Dreamers, experimenters and balloonists

A few years before the First Fleet arrived in Botany Bay, the world's first aeronauts, Pilâtre de Rozier and the Marquis d'Arlandes, achieved flight. On 21 November 1783, they took to the skies over Paris, France in a Montgolfier hot air balloon and flew a distance of 9 km.

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Above left: F. Pilâtre de Rozier, c.1780, from Aeronautical prints and drawings by W. Lockwood Marsh, London, 1924  Engraving in printed volume DQ629.1306/1
Above right: De Rozier's Mongolfier balloon, c.1783, from Histoire aeronautique by F. Bruel, Paris: Andre Marty, 1909  Engraving in printed volume SC/F32 

The first news of aviation's progress from balloons to winged aircraft reached the colony in May 1843, when an article appeared in the Sydney Morning Herald describing William Henson's Aerial Steam Carriage. It was a propeller driven vehicle whose design was well ahead of its time but never built to full scale.

The following decade, Dr William Bland of Sydney published drawings of his Atmotic Ship, a semi-rigid airship powered by a steam engine. Although the ship was never built, the highly acclaimed model and drawings were exhibited at the Crystal Palace in London during 1854 and in Paris the following year.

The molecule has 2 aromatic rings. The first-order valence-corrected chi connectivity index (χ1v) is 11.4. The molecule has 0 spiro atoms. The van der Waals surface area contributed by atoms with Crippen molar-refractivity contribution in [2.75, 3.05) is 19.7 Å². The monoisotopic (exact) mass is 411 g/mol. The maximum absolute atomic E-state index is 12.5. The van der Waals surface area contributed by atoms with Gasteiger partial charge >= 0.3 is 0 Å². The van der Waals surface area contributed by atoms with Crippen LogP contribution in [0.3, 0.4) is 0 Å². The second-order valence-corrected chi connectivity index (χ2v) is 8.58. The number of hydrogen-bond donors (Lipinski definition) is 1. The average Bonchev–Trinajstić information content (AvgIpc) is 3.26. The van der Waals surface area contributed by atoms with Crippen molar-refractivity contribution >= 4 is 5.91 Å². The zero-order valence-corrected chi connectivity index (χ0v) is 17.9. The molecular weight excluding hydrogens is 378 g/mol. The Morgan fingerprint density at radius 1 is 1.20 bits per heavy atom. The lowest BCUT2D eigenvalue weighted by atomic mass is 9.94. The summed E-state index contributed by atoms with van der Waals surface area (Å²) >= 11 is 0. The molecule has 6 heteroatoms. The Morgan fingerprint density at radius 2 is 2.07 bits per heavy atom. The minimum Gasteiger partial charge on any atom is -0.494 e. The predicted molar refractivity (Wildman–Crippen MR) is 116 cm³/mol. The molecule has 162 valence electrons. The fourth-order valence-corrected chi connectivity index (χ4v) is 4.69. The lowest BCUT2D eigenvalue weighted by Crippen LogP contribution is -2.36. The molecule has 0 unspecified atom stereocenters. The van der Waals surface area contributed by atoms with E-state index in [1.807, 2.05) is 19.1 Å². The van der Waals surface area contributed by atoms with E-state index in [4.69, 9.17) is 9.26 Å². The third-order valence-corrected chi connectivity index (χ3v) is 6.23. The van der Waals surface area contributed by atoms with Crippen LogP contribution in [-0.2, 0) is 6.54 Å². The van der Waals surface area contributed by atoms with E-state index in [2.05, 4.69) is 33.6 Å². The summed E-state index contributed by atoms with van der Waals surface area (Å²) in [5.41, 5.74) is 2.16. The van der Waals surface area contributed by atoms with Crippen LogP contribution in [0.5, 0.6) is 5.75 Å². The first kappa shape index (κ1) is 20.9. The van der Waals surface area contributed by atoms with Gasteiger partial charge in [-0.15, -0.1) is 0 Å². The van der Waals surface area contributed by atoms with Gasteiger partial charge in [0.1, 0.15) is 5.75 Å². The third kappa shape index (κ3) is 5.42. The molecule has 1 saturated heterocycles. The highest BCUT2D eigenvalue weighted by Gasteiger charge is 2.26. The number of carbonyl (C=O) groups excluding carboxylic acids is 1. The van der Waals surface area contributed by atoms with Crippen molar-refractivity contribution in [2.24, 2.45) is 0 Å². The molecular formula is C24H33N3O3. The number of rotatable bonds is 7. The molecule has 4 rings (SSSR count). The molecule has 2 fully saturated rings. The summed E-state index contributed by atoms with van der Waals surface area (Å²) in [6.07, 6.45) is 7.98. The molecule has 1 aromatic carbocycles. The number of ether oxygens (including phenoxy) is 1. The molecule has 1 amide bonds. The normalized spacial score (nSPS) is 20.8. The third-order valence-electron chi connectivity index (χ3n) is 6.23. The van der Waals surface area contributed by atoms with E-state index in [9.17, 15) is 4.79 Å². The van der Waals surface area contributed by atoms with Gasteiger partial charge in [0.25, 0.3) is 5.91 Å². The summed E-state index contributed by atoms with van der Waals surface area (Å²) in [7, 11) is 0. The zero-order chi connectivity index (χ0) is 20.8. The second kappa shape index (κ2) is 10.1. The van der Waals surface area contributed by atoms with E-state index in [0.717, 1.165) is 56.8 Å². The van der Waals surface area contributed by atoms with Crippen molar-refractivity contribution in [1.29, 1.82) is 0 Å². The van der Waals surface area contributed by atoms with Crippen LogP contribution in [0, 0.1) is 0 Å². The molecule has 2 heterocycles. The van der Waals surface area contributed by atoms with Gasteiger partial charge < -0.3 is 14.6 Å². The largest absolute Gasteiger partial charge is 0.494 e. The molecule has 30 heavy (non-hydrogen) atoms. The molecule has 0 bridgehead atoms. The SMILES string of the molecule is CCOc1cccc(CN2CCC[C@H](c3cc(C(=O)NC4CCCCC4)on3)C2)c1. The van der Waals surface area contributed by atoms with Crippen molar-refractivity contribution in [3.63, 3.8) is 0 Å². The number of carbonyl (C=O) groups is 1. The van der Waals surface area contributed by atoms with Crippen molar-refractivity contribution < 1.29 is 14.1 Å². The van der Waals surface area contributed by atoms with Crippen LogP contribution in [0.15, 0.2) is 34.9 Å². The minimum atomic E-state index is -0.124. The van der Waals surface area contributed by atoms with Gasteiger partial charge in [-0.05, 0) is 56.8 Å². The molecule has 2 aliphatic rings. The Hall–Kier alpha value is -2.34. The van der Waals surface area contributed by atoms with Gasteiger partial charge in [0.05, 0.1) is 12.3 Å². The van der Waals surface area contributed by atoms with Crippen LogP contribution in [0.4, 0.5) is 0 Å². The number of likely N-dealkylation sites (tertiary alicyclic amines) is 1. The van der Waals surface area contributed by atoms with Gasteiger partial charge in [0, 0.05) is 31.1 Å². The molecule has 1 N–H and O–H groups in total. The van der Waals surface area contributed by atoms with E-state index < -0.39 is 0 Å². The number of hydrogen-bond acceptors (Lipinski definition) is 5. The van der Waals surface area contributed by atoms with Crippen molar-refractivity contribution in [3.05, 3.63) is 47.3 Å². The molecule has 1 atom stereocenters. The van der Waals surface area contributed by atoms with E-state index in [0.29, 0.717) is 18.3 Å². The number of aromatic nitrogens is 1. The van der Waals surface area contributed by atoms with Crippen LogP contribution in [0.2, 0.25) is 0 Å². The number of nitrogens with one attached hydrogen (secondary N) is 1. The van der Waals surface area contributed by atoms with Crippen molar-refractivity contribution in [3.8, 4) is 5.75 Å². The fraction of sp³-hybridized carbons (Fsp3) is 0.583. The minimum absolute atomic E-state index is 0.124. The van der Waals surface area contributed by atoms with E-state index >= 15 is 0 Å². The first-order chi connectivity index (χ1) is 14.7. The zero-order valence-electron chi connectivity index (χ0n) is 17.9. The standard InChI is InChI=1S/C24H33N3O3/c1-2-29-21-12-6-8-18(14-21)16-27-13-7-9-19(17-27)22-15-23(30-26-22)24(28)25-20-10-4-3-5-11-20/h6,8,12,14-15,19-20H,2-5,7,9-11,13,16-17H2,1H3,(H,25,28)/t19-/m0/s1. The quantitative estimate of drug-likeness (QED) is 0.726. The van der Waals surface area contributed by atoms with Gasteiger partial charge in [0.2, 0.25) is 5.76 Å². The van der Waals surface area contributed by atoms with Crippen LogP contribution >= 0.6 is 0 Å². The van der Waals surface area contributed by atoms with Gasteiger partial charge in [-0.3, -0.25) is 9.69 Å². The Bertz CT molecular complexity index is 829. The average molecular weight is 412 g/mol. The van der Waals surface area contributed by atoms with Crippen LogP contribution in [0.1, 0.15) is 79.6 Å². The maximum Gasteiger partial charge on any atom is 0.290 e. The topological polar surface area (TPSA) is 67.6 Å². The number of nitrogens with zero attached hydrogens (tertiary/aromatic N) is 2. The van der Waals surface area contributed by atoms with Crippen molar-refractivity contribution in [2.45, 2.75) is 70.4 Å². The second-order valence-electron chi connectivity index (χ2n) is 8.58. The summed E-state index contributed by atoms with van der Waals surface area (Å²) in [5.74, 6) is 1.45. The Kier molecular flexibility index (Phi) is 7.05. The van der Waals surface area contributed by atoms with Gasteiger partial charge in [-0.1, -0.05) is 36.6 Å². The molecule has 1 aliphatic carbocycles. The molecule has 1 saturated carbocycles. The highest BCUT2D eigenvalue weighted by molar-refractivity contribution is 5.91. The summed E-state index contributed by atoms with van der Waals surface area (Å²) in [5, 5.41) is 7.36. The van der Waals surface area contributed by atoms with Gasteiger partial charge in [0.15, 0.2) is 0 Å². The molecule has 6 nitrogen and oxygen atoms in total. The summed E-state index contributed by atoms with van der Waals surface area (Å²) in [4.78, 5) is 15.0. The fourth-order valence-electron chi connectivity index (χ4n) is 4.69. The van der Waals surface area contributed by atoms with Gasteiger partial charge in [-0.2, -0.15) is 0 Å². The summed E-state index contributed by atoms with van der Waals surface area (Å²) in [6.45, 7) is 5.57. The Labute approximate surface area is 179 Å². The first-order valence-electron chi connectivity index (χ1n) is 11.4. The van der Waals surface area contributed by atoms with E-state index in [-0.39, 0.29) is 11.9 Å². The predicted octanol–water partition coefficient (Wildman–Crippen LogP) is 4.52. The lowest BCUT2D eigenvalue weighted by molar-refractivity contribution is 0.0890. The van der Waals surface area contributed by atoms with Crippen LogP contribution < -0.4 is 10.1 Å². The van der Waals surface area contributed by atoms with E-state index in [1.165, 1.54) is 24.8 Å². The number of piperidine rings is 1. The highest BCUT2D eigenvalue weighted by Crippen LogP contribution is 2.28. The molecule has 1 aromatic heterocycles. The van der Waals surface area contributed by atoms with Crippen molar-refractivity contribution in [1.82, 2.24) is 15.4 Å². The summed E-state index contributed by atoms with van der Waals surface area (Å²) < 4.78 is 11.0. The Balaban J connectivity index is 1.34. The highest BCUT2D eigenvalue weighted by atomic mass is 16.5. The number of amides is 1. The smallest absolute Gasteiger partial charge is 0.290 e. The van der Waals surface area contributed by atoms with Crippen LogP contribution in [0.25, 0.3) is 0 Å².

> View animation of Bland's atmotic ship based upon lithographs by W.L. Hutton

Bland's Atmotic Ship

Throughout the mid 19th century several balloon flights were made in Australia, the earliest experimenter being M. Pierre Maigre. In 1856, Maigre's attempted ascent from the Domain, Sydney, was a disaster. The paying spectators felt aggrieved at the aeronaut's failure to fly and rioted. Maigre was lucky to escape with his life.

Balloonist William Dean was more successful in 1858. His gas-filled balloon, The Australasian, travelled a total distance of 30 km with two people aboard.

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Thomas Gale's first flight in the The Young Australian in 1869 ended when the balloon tore and Gale was dumped out of the basket and injured. Rufus Wells' balloon flights in 1878 often ended in misfortune. The same year, a balloon being launched from the Domain escaped when one would-be aeronaut jumped out, giving his companion an unwanted high altitude view of Sydney.

A memorable night in Sydney saw Henri L'Estrange's ascent from the Domain on 15 March 1881. Trying to fix a gas leak at an altitude of 750 metres, L'Estrange slipped and found himself clinging for dear life. As the balloon careened towards Woolloomooloo he struck a building in Palmer Street igniting the leaking gas. The explosion that followed 'cast a brief, but vivid illumination over the entire suburb'.

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